Treatment for Castleman Disease
Name of the Trial
Why Is This Trial Important?
In this trial, symptomatic patients will be treated with high-dose zidovudine (HDAZT) and valganciclovir. These antiviral drugs are converted into toxic compounds by KSHV-encoded proteins. These toxic compounds may lead to specific killing of KSHV-infected cells (MCD tumor cells). Patients who do not respond to this treatment will also receive the drug bortezomib to see if it can increase the ability of KSHV to activate HDAZT and valganciclovir and increase tumor cell death.
Patients with no symptoms will be monitored without therapy for MCD. HIV-infected patients will receive treatment for HIV, called highly active antiretroviral therapy or HAART, if appropriate. Patients who develop life-threatening disease will be treated with conventional chemotherapy (EPOCH-R) to try to bring their disease and symptoms into remission.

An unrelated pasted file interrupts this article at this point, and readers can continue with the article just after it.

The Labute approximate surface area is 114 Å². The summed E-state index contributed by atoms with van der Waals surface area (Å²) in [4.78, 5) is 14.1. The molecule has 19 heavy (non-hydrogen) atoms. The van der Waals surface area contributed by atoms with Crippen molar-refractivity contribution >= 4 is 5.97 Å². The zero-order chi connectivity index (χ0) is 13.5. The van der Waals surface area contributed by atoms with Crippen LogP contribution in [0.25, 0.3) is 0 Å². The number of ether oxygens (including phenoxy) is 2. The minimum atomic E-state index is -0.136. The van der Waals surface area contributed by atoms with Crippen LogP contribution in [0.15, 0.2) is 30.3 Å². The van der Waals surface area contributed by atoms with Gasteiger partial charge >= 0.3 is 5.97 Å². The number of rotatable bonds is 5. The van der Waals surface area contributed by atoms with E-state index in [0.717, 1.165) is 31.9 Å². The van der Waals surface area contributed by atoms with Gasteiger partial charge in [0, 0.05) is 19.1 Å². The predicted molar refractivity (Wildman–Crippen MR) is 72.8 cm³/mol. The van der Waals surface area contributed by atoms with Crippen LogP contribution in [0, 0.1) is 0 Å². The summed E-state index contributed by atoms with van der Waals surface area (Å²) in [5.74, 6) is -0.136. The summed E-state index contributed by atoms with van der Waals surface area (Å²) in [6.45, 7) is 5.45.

"Laboratory research indicates that certain KSHV genes can activate HDAZT and valganciclovir to kill tumor cells," said Dr. Little. "If this approach works in patients with MCD, it may provide the basis for exploring similar strategies for other viral-associated tumors."
Who Can Join This Trial?
Where Is This Trial Taking Place?
An archive of "Featured Clinical Trial" columns is available at http://cancer.gov/clinicaltrials/ft-all-featured-trials.